Posted in Blog Tour, Book Review, Crime

The Comfort of Distance Ryburn Dobbs 4*#Review #BookTour #RyburnDobbs #CrimeFiction #Detective #SebastienGrey #TheComfortofDistance #BookReview #ForensicAnthropology

Sgt Hank LeGris stares down at the crushed and gaping skull in the dirt. It’s the second time in just a few weeks that human remains have been found in the Black Hills. Citizens are getting restless. Is it a rogue mountain lion, as many people suspect? Or something even more sinister?

Sebastien Grey is a brilliant forensic anthropologist with debilitating social phobia. When he is asked by his estranged brother to come to South Dakota and help identify who, or what is leaving body parts scattered across the county, he discovers much more than the cause of these strange deaths.

Amazon UK

I received a copy of this book from the author in return for an honest review.

My Thoughts…

This is a fascinating detective story with quirky yet relatable characters and forensic anthropological details. The discovery of a human skull adds credence to the fear that mountain lions are attacking humans, but Sgt Hank LeGris doesn’t think so. Despite their estrangement, he calls his brother forensic anthropologist Sebastien Grey sure he can help solve the mystery.

Sebastien Grey has mental health issues which define him, at least in his eyes, but he is sure of his forensic skills and decides to honour his brother’s request. The story follows detailed forensic and police investigation into the missing human remains and the mountain lions.

The detective team have a believable dynamic with a good balance of personal life and investigation details. The plot has twists and concludes realistically, but it’s Sebastien and his forensic anthropological knowledge that gives this book its originality and addictive quality.

Ryburn Dobbs

Ryburn Dobbs taught biological anthropology and forensic anthropology at several colleges throughout the San Francisco Bay Area and spent ten years as a forensic anthropologist, working dozens of death investigations. In addition to his anthropological pursuits, Ryburn also worked as an investigative analyst specializing in homicides and unsolved cases. The Comfort of Distance is Ryburn’s first novel and the first in the Sebastien Grey series. For more information about Ryburn, his blog, and updates on new books please visit www.ryburndobbs.com.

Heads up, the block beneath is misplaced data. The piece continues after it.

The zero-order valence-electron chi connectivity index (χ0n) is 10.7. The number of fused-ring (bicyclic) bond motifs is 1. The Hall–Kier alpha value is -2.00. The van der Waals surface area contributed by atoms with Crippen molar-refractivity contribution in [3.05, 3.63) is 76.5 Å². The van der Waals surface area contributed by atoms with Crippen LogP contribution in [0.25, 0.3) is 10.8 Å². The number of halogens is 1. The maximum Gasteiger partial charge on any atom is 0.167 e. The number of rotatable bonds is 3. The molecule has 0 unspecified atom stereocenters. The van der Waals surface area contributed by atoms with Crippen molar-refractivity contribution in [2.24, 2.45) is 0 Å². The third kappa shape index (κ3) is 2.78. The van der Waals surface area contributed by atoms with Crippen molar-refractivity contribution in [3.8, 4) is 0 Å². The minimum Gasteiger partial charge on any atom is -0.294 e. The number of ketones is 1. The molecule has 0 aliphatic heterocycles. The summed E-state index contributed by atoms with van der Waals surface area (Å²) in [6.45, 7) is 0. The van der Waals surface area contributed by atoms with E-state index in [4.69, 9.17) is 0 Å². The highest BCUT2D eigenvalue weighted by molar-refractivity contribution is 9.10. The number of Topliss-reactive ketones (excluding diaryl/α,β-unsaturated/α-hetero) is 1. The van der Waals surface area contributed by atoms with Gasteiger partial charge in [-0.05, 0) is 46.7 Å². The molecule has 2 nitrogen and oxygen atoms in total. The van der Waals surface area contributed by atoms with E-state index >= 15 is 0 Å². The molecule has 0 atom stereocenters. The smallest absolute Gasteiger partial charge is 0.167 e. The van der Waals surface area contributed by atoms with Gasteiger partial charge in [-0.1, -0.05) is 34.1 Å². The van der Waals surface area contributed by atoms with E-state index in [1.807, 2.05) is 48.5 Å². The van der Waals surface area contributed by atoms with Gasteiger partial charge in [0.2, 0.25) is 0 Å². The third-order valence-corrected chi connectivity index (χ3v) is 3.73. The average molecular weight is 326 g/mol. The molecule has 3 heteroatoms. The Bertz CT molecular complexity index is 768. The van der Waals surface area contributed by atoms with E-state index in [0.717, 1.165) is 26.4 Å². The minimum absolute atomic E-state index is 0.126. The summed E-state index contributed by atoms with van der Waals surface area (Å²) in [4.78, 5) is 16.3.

Posted in Blog Blitz, Crime

The Comfort of Distance Ryburn Dobbs #BookBlitz #RyburnDobbs #CrimeFiction #Detective #SebastienGrey #TheComfortofDistance

Sgt Hank LeGris stares down at the crushed and gaping skull in the dirt. It’s the second time in just a few weeks that human remains have been found in the Black Hills. Citizens are getting restless. Is it a rogue mountain lion, as many people suspect? Or something even more sinister?

Sebastien Grey is a brilliant forensic anthropologist with debilitating social phobia. When he is asked by his estranged brother to come to South Dakota and help identify who, or what is leaving body parts scattered across the county, he discovers much more than the cause of these strange deaths.

Amazon UK

Ryburn Dobbs

Ryburn Dobbs taught biological anthropology and forensic anthropology at several colleges throughout the San Francisco Bay Area and spent ten years as a forensic anthropologist, working dozens of death investigations. In addition to his anthropological pursuits, Ryburn also worked as an investigative analyst specializing in homicides and unsolved cases. The Comfort of Distance is Ryburn’s first novel and the first in the Sebastien Grey series. For more information about Ryburn, his blog, and updates on new books please visit www.ryburndobbs.com.

This book will be reviewed on my blog on 8 December as part of the Love Books Tours, Book Tour

Posted in Biography, Blog Tour, Book Review, Crime, Non-Fiction